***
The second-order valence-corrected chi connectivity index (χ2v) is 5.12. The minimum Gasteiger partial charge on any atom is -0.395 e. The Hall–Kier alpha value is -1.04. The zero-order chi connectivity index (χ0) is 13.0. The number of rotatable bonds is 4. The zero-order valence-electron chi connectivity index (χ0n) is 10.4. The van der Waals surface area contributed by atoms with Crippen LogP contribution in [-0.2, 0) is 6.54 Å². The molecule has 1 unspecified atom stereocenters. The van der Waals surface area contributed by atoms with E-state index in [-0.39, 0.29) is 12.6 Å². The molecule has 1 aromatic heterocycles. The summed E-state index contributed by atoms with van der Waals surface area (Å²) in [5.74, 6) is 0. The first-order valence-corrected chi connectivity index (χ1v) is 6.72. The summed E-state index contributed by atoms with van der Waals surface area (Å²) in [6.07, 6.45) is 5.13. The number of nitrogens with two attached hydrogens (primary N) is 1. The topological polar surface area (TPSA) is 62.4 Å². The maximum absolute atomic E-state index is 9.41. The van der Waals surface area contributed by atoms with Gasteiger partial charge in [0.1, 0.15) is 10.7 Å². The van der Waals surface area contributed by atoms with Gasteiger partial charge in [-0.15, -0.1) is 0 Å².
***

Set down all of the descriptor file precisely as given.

The second-order valence-corrected chi connectivity index (χ2v) is 5.12. The minimum Gasteiger partial charge on any atom is -0.395 e. The Hall–Kier alpha value is -1.04. The zero-order chi connectivity index (χ0) is 13.0. The number of rotatable bonds is 4. The zero-order valence-electron chi connectivity index (χ0n) is 10.4. The van der Waals surface area contributed by atoms with Crippen LogP contribution in [-0.2, 0) is 6.54 Å². The molecule has 1 unspecified atom stereocenters. The van der Waals surface area contributed by atoms with E-state index in [-0.39, 0.29) is 12.6 Å². The molecule has 1 aromatic heterocycles. The summed E-state index contributed by atoms with van der Waals surface area (Å²) in [5.74, 6) is 0. The first-order valence-corrected chi connectivity index (χ1v) is 6.72. The summed E-state index contributed by atoms with van der Waals surface area (Å²) in [6.07, 6.45) is 5.13. The number of nitrogens with two attached hydrogens (primary N) is 1. The topological polar surface area (TPSA) is 62.4 Å². The maximum absolute atomic E-state index is 9.41. The van der Waals surface area contributed by atoms with Gasteiger partial charge in [0.1, 0.15) is 10.7 Å². The van der Waals surface area contributed by atoms with Gasteiger partial charge in [-0.15, -0.1) is 0 Å².